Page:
"We all know that every mistress has the maid she deserves," said Winnington, deep in gingerbread cake. "I leave it there----"

"Yes, jolly well do!" cried Nora, who had come to sit on a stool in front of her mother and Winnington, her eager eyes glancing from one to the other---"Don't start Mummy on servants, Mr. Winnington. If you do, I shall go to bed. There's only one thing worth talking about---and that's----"

"Maumsey!" he said, laughing at her.

"Have you accomplished anything?" asked Lady Tonbridge. "Don't tell me you've dislodged the Fury!"

Winnington shook his head.

"J'y suis---j'y reste!"

"I thought so. There is no civilised way by which men can eject a woman. Tell me all about it."

Winnington, however, instead of expatiating on the Maumsey household, turned the conversation at once to something else---especially to Nora's first attempts at golf, in which he had been her teacher. Nora, whose reasonableness was abnormal, very soon took the hint, and after five minutes' "chaff" with Winnington, to whom she was devoted, she took up her work and went back to the garden.

"Nobody ever snubs me so efficiently as Nora," said Madeleine Tonbridge, with resignation, "though you come a good second. Discreet I shall never be. Don't tell me anything if you don't want to."

"But of course I want to! And there is nobody in the world so absolutely bound to help me as you."

"I knew you'd say that. Don't pile it on. Give me the kitten---and describe your proceedings."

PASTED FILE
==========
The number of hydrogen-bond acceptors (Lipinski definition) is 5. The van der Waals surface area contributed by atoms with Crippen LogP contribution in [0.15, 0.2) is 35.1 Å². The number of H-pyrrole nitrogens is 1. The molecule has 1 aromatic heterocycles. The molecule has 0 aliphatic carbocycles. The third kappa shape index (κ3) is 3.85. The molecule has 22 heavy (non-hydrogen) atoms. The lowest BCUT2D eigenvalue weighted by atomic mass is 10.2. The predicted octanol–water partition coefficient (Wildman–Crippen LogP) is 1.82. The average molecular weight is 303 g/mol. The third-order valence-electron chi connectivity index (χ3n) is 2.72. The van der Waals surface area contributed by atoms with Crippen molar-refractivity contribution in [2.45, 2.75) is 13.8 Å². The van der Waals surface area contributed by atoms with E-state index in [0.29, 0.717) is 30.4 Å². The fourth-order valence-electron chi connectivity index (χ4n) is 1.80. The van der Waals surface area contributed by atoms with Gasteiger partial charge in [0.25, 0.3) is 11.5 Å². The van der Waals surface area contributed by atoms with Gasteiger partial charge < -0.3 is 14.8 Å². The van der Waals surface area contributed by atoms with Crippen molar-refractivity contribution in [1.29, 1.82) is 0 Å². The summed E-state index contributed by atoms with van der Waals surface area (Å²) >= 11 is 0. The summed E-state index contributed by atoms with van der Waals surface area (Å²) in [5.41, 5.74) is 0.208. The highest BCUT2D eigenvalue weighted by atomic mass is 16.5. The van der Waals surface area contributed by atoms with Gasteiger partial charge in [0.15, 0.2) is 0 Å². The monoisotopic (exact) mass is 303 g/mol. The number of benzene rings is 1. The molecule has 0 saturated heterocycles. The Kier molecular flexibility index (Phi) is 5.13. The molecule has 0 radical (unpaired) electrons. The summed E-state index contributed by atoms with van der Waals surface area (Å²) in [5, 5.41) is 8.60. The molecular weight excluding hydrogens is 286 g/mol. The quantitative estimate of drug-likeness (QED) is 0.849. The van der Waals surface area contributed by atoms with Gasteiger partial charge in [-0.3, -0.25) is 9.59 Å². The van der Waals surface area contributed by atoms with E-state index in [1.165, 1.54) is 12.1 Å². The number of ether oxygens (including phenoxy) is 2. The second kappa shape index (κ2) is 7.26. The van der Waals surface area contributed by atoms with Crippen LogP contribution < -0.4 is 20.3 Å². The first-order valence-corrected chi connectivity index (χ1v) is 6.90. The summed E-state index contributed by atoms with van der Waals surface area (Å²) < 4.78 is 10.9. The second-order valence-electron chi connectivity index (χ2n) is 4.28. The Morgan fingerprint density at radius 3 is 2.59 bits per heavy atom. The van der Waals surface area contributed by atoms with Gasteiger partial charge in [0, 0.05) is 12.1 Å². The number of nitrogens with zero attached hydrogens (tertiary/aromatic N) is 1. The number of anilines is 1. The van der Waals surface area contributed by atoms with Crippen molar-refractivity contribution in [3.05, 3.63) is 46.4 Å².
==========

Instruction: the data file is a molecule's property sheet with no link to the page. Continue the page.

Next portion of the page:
Winnington handed her the grey Persian kitten reposing on a distant chair, and Lady Tonbridge, who always found the process conducive to clear thinking, stroked and combed the creature's beautiful fur, while the man talked,---with entire freedom now that they were tête-à-tête.

She was his good friend indeed, and she had also been the good friend of Sir Robert Blanchflower. It was natural that to her he should lay his perplexities bare.

------

But after she had heard his story and given her best mind to his position, she could not refrain from expressing the wonder she had felt from the beginning that he should ever have accepted it at all.

"What on earth made you do it? Bobby Blanchflower had no more real claim on you than this kitten!"

Winnington's grey eyes fixed on the trees outside shewed a man trying to retrace his own course.

"He wrote me a very touching letter. And I have always thought that men---and women---ought to be ready to do this kind of service for each other. I should have felt a beast if I had said No, at once. But I confess, now that I have seen Miss Delia, I don't know whether I can do the slightest good."